by Sandy Swegel
My friend and local pollinator expert Niki fretted greatly this Spring because there weren’t any bees in her yard. She grows her native plants and large vegetable gardens in her yard that is surrounded by typical perfect looking suburban lawns. Despite her pleas with neighbors, they maintain suburban perfection by pouring pesticides and synthetic fertilizers on their lawns, and over time, the bee count in her yard has dropped precipitously.
But there was no fretting during a recent tour of her garden. There were still very few honeybees but the garden was abuzz with many native bees and native fly pollinators.
Niki eagerly led us over to her huge squash patch. She did the usual humble gardener thing of apologizing for her garden and how poorly the plants were doing. Naturally, her plants were double the size of anything in our yards. We walked right into the squash bed as she gently lifted a giant leaf so we could see…a “Squash Bee.” With great animation, she described how one bee comes early in the morning and throws itself completely over the pollen…and then proceeds to eat all day long. This bee seems oblivious to us and looked like it was lounging in its own little opium den, covered in pollen and eating as much as it could. Niki lowered her voice and said, “Sometimes there are two bees.” The male comes first and then is joined by a female…and the two of them spend the day in a frenzy of mating and eating, mating and eating (she watched). Once they finish one blossom, they moved to the next one.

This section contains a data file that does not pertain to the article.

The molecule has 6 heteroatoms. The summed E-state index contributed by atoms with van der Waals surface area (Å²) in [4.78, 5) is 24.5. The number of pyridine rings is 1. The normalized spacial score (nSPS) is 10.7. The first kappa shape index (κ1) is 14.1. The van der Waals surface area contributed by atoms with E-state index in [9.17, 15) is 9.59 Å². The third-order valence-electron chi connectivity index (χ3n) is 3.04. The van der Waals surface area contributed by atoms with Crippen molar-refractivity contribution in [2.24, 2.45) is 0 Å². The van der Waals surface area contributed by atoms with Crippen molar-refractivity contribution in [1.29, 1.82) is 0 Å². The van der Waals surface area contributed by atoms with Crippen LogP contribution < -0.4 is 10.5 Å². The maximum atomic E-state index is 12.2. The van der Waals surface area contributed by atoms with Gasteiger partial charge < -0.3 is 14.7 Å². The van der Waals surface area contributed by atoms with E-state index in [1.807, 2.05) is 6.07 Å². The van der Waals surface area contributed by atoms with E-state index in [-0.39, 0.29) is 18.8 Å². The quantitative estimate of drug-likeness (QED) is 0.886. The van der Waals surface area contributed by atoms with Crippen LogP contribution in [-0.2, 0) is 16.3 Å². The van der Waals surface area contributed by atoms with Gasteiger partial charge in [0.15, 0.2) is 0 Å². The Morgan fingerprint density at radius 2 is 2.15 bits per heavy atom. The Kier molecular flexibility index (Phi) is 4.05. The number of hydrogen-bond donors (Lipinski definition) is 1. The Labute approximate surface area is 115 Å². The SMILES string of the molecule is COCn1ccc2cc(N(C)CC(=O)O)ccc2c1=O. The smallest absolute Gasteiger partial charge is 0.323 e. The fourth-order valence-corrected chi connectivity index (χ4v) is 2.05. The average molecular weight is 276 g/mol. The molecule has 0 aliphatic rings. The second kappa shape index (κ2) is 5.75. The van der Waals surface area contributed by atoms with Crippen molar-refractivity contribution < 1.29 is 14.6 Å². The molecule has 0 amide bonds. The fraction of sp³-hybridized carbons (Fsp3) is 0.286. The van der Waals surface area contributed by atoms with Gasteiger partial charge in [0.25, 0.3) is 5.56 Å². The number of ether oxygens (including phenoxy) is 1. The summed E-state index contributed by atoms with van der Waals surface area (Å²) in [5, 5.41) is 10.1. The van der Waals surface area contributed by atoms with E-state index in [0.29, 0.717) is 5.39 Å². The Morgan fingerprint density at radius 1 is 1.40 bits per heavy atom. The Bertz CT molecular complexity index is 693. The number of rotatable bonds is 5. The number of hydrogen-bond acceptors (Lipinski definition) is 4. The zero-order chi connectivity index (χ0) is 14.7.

There are two genera of native squash bees, Peponapis and Xenoglossa, and they are specialist bees. Cucurbits are all they pollinate. And they are very resourceful and start pollinating earlier in the morning before the honey bees are even awake. So take a look under your leaves one morning and peer deep into squash blossoms. In areas with healthy squash bee populations, there can be as many as one bee per every five blossoms. Another marvel of the natural world….hidden in plain view before us.
Of course, while you are peeking under giant squash leaves, don’t forget to look for that pest of the squash kingdom…the squash bug…and pick it off and throw it away.
The International squash bee survey: http://www.ars.usda.gov/Research/docs.htm?docid=16595